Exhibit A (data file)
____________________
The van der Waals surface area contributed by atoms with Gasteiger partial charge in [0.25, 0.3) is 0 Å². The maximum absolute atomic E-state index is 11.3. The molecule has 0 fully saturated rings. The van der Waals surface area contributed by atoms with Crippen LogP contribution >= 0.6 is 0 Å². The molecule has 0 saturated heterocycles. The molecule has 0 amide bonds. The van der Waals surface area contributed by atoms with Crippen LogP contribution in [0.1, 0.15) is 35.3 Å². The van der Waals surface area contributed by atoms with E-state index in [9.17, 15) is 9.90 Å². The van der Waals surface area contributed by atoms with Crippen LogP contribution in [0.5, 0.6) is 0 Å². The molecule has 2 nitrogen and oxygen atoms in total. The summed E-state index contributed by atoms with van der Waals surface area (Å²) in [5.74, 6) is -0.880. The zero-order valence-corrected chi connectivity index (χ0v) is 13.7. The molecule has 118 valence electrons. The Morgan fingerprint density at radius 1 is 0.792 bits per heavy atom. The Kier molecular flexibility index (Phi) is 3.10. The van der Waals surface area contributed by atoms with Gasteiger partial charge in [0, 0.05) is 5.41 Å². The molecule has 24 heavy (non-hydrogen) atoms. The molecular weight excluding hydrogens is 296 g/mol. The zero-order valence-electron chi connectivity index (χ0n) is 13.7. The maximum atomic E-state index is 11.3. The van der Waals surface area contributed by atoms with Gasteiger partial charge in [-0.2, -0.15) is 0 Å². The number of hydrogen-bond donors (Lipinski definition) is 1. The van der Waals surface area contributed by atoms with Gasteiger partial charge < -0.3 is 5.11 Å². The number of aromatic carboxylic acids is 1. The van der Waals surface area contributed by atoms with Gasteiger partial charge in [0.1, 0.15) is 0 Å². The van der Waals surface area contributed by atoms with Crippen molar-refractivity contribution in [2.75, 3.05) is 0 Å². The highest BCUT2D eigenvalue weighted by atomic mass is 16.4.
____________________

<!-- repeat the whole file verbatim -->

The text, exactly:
The van der Waals surface area contributed by atoms with Gasteiger partial charge in [0.25, 0.3) is 0 Å². The maximum absolute atomic E-state index is 11.3. The molecule has 0 fully saturated rings. The van der Waals surface area contributed by atoms with Crippen LogP contribution >= 0.6 is 0 Å². The molecule has 0 saturated heterocycles. The molecule has 0 amide bonds. The van der Waals surface area contributed by atoms with Crippen LogP contribution in [0.1, 0.15) is 35.3 Å². The van der Waals surface area contributed by atoms with E-state index in [9.17, 15) is 9.90 Å². The van der Waals surface area contributed by atoms with Crippen LogP contribution in [0.5, 0.6) is 0 Å². The molecule has 2 nitrogen and oxygen atoms in total. The summed E-state index contributed by atoms with van der Waals surface area (Å²) in [5.74, 6) is -0.880. The zero-order valence-corrected chi connectivity index (χ0v) is 13.7. The molecule has 118 valence electrons. The Morgan fingerprint density at radius 1 is 0.792 bits per heavy atom. The Kier molecular flexibility index (Phi) is 3.10. The van der Waals surface area contributed by atoms with Gasteiger partial charge in [0, 0.05) is 5.41 Å². The molecule has 24 heavy (non-hydrogen) atoms. The molecular weight excluding hydrogens is 296 g/mol. The zero-order valence-electron chi connectivity index (χ0n) is 13.7. The maximum atomic E-state index is 11.3. The van der Waals surface area contributed by atoms with Gasteiger partial charge in [-0.2, -0.15) is 0 Å². The number of hydrogen-bond donors (Lipinski definition) is 1. The van der Waals surface area contributed by atoms with Gasteiger partial charge < -0.3 is 5.11 Å². The number of aromatic carboxylic acids is 1. The van der Waals surface area contributed by atoms with Gasteiger partial charge in [0.1, 0.15) is 0 Å². The van der Waals surface area contributed by atoms with Crippen molar-refractivity contribution in [2.75, 3.05) is 0 Å². The highest BCUT2D eigenvalue weighted by atomic mass is 16.4.